A diagnosis of osteoporosis is typically based on a bone scan. The scan can identify the number of bones that are at risk for fracture, the size and density of the bones, and how much mineral content they have.

Osteoporosis is diagnosed using a DXA scan, which measures the amount of bone mineral in the patient’s spine and hip. It can also detect osteoporosis before it causes fractures.

Typically, an osteoporosis diagnosis in adults is given when T-scores are below -2.5 or in cases in which there are multiple fractures in one year.

Osteoporosis patient discuss doctor advice on causes and treatment

Osteoporosis Types

The disease typically occurs for those over 50 years old and has lost more than 20% of their bone mass from normal levels.

There are Two Types of Osteoporosis:

1. Primary Osteoporosis

Primary osteoporosis is the most common type of the disease and occurs when bone loss exceeds bone formation. Most cases of osteoporosis are primary.

2. Secondary Osteoporosis

Secondary osteoporosis occurs when there’s a lack of nutrients or hormones in the body, such as during menopause, AIDS, thyroid problems, or chronic excessive alcohol use.

Osteoporosis Treatment

How Osteoporosis is Treated?

The best treatment for osteoporosis for you may differ from what is best for someone else. The treatments depend on the severity of the condition and whether you’re a man or woman.

The treatment also includes lifestyle changes like weight-bearing exercise, stopping smoking, and getting enough vitamin D and calcium; prescription medications like hormone replacement therapy.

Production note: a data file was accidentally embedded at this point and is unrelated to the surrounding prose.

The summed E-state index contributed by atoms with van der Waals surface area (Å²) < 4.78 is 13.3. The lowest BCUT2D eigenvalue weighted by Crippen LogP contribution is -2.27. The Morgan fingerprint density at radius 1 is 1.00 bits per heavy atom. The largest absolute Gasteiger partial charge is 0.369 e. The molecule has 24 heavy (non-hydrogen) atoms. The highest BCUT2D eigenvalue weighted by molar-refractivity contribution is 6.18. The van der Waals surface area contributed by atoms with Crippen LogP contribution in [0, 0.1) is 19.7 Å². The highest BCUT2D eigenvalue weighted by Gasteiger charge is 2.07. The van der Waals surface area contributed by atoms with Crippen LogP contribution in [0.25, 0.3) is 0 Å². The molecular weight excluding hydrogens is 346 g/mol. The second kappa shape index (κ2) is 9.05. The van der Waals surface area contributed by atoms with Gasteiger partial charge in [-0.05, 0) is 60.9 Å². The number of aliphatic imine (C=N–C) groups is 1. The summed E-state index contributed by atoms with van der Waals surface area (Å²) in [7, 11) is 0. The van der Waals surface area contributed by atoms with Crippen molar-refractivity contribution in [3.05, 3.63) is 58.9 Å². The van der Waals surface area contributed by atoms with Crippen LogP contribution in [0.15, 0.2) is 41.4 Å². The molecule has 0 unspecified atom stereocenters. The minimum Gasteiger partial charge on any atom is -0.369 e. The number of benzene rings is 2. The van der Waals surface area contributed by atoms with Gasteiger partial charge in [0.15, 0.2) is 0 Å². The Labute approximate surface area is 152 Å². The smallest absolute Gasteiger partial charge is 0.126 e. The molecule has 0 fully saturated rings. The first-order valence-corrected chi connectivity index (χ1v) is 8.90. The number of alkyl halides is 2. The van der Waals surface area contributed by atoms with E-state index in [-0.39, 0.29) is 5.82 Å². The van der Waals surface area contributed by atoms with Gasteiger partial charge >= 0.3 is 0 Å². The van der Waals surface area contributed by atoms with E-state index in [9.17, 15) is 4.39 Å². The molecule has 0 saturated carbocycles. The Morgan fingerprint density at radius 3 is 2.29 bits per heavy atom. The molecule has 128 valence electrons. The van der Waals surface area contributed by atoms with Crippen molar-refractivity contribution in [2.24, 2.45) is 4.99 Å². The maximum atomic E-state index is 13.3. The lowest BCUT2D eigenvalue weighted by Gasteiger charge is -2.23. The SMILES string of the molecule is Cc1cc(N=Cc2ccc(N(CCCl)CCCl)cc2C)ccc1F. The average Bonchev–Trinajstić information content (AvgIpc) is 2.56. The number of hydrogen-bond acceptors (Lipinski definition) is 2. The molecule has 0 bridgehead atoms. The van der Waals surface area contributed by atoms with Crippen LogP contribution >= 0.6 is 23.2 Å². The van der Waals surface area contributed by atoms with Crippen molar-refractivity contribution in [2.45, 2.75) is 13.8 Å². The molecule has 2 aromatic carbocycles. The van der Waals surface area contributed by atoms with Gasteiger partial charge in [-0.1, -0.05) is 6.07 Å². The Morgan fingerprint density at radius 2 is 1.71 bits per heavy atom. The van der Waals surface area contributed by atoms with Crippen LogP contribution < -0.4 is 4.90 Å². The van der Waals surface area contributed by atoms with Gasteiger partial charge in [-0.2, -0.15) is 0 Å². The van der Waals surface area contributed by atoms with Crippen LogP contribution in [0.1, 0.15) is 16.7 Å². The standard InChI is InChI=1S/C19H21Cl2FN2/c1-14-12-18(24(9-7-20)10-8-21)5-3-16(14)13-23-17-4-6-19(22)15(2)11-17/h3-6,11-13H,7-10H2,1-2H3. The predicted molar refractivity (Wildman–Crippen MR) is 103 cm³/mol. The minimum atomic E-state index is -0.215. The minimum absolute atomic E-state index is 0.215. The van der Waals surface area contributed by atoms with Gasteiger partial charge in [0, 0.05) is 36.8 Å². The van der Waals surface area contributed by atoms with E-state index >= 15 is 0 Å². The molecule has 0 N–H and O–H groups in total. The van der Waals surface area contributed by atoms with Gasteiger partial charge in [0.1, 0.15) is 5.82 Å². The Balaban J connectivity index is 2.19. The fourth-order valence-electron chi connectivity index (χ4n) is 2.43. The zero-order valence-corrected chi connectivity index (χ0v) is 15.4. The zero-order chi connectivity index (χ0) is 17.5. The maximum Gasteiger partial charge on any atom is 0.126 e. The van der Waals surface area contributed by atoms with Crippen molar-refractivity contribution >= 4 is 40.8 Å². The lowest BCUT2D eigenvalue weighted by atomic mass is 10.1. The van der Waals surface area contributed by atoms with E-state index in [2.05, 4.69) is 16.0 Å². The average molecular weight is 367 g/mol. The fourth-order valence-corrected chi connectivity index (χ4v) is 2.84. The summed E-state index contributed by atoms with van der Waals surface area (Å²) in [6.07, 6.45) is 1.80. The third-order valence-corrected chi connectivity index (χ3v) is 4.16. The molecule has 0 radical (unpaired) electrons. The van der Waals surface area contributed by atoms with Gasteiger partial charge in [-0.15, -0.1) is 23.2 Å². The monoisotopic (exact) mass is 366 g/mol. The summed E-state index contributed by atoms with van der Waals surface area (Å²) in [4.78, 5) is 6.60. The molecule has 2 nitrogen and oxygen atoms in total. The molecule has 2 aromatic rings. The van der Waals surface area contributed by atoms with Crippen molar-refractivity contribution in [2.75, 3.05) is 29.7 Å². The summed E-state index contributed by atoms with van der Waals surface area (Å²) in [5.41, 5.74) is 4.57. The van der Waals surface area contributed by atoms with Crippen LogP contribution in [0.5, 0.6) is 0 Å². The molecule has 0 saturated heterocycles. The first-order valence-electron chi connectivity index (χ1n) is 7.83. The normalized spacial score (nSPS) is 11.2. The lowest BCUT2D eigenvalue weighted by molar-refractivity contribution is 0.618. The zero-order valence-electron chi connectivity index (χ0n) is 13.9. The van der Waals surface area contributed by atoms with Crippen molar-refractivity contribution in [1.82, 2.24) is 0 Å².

Osteoporosis Medications

The most common treatment is medication, but it’s also possible to receive injections, hormone therapy, joint replacement surgery, surgery to implant metal rods in your spine or to fuse vertebrae together. In some cases, surgery may be needed to correct the damaged spine because it can’t support the weight of the upper body or even lead to paralysis.

It is possible to treat osteoporosis, but it can be quite costly. If you have the symptoms, talk to your doctor about the best way for you to manage this disease.

Osteoporosis Prevention

The best way to prevent osteoporosis is by maintaining a healthy weight, exercising regularly, and taking calcium supplements. It’s important for all adults, especially those with a family history or those who have risk factors such as smoking and not exercising, to talk with their doctor about prevention.

The best way to prevent this disease is to watch what you eat. Sodium, Protein, Calcium, Vitamin D and Magnesium are all important for healthy bones. High-impact exercise can be helpful as well because it builds up your bones.

Osteoporosis vs Osteopenia

Osteopenia is a bone disease that can eventually lead to osteoporosis, which is the most common bone disease in America. Osteopenia typically affects people between 40-60 years old, but it’s possible for younger people to develop it too. This condition often goes undiagnosed because of its similarities to osteoarthritis. The symptoms are the same- pain, inflammation, and decreased mobility- but they’re just more intense in osteopenia.

Can Osteoporosis Cause Pain?

Yes, it can cause pain in various areas of the body, including your back, hips, ribs, jaw, arms, and legs. When you have osteoporosis, your chances of bone fractures are greater because you have thinner bones. This, in turn, leads to increased risk of bone fractures. A fracture can cause pain because it changes the shape of the bone. It can also be painful if it leads to inflammation or infection.

Osteoporosis of The Spine

Living with Osteoporosis of The Spine

This is a condition that happens when the bones in the spine become fragile and break easily. Typically, it affects individuals who have been living with osteoporosis for a long time.